Most of Hillary Clinton's top campaign bundlers are also major Clinton Foundation donors, raising further questions about the politicization of her family's controversial philanthropy.

Seventy of the 122 donors Clinton listed as "Hillblazers" on her campaign website earlier this week have given large sums to the foundation.

Each of the Hillblazers has raised at least $100,000 for Clinton's primary campaign since it launched April 12.

Together, the donors raised as much as $80 million for the Clinton Foundation.

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Many of the Clinton bundlers have ties to the candidate that stretch far back into her political past.

For example, Elizabeth Bagley, who gave between $1 million and $5 million to the Clinton Foundation, served as "senior adviser for secretary's initiatives" under Clinton at the State Department.

Bagley helped Clinton drum up millions in corporate donations to build the U.S. pavilion at the World's Fair in Shanghai, a pet project of Clinton's.

Evan Bayh, who gave between $1,000 and $5,000 to the Clinton Foundation, served with Clinton in the U.S. Senate as a former Democratic senator from Indiana.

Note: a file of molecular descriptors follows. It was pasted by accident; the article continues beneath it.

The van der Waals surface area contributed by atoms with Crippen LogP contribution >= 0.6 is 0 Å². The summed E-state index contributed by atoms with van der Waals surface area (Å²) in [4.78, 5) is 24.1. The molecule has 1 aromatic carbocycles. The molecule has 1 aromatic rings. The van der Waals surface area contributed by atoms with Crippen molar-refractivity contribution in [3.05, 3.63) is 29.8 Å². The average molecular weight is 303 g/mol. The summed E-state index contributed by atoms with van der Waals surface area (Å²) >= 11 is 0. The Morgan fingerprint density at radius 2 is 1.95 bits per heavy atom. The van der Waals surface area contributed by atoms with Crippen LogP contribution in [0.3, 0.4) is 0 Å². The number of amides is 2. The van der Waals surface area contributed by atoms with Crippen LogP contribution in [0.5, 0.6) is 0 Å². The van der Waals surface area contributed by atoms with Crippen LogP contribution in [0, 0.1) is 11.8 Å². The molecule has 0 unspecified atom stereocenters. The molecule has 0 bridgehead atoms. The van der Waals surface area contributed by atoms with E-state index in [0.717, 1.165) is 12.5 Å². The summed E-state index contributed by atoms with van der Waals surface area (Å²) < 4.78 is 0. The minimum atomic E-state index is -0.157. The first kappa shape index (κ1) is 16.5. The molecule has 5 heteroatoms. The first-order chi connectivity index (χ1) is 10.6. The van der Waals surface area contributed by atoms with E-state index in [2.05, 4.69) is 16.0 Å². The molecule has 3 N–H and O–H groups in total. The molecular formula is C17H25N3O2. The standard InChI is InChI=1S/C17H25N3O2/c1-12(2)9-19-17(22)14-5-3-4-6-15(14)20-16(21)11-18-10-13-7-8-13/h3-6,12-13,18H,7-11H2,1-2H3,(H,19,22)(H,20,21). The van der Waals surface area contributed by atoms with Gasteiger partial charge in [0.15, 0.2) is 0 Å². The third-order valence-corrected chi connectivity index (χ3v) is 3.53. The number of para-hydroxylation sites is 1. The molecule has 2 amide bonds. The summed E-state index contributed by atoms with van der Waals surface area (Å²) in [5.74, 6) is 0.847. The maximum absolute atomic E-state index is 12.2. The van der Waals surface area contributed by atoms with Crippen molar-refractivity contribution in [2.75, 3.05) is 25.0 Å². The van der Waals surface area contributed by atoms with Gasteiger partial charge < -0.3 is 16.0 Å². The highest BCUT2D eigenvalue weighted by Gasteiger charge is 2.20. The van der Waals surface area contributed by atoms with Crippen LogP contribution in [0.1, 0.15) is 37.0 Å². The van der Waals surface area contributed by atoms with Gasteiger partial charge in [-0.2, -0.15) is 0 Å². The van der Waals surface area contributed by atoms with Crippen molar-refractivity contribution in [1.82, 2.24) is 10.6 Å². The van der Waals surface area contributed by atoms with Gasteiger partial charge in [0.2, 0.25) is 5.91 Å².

Lynn Forester de Rothschild gave between $100,000 and $250,000 to the Clinton Foundation and has been a major financial supporter of Clinton's presidential ambitions since 2008.

Imaad Zuberi, who donated between $250,000 and $500,000 to the Clinton Foundation, served on the board of the Obama-backed group Organizing for America.

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The Clinton Foundation has drawn scrutiny in the months since Clinton launched her presidential campaign for its acceptance of foreign donations while Clinton served as secretary of state.

Some of the foreign companies and governments that gave to the foundation had interests before the State Department at the time they wrote checks to the foundation, and several of the donors received favorable treatment in the months after their contributions.

Clinton and her husband have staunchly defended the charity as a nonpartisan organization that has improved millions of lives around the world.

She has frequently dodged questions about its revenue source while on the campaign trail.